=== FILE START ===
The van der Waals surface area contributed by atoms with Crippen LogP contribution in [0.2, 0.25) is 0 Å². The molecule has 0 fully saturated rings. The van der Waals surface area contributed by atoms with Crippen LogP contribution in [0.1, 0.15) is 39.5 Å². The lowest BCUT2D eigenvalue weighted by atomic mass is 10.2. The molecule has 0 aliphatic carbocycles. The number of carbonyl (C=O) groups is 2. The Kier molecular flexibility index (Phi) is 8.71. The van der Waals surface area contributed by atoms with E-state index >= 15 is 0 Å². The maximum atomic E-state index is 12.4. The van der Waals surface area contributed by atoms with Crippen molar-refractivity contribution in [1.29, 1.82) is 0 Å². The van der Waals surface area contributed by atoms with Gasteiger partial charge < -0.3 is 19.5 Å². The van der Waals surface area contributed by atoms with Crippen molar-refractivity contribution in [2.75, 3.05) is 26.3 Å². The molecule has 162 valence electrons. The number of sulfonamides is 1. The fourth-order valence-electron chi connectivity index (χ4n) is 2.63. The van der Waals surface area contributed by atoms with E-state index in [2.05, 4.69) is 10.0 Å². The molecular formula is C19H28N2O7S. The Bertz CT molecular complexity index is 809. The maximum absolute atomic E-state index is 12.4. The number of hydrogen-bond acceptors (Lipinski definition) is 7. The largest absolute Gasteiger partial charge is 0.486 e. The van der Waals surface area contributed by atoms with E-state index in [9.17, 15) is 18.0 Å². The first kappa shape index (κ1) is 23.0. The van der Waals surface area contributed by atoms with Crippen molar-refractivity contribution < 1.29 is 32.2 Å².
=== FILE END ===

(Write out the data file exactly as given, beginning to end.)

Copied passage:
The van der Waals surface area contributed by atoms with Crippen LogP contribution in [0.2, 0.25) is 0 Å². The molecule has 0 fully saturated rings. The van der Waals surface area contributed by atoms with Crippen LogP contribution in [0.1, 0.15) is 39.5 Å². The lowest BCUT2D eigenvalue weighted by atomic mass is 10.2. The molecule has 0 aliphatic carbocycles. The number of carbonyl (C=O) groups is 2. The Kier molecular flexibility index (Phi) is 8.71. The van der Waals surface area contributed by atoms with E-state index >= 15 is 0 Å². The maximum atomic E-state index is 12.4. The van der Waals surface area contributed by atoms with Crippen molar-refractivity contribution in [1.29, 1.82) is 0 Å². The van der Waals surface area contributed by atoms with Gasteiger partial charge < -0.3 is 19.5 Å². The van der Waals surface area contributed by atoms with Crippen molar-refractivity contribution in [2.75, 3.05) is 26.3 Å². The molecule has 162 valence electrons. The number of sulfonamides is 1. The fourth-order valence-electron chi connectivity index (χ4n) is 2.63. The van der Waals surface area contributed by atoms with E-state index in [2.05, 4.69) is 10.0 Å². The molecular formula is C19H28N2O7S. The Bertz CT molecular complexity index is 809. The maximum absolute atomic E-state index is 12.4. The number of hydrogen-bond acceptors (Lipinski definition) is 7. The largest absolute Gasteiger partial charge is 0.486 e. The van der Waals surface area contributed by atoms with E-state index in [9.17, 15) is 18.0 Å². The first kappa shape index (κ1) is 23.0. The van der Waals surface area contributed by atoms with Crippen molar-refractivity contribution < 1.29 is 32.2 Å².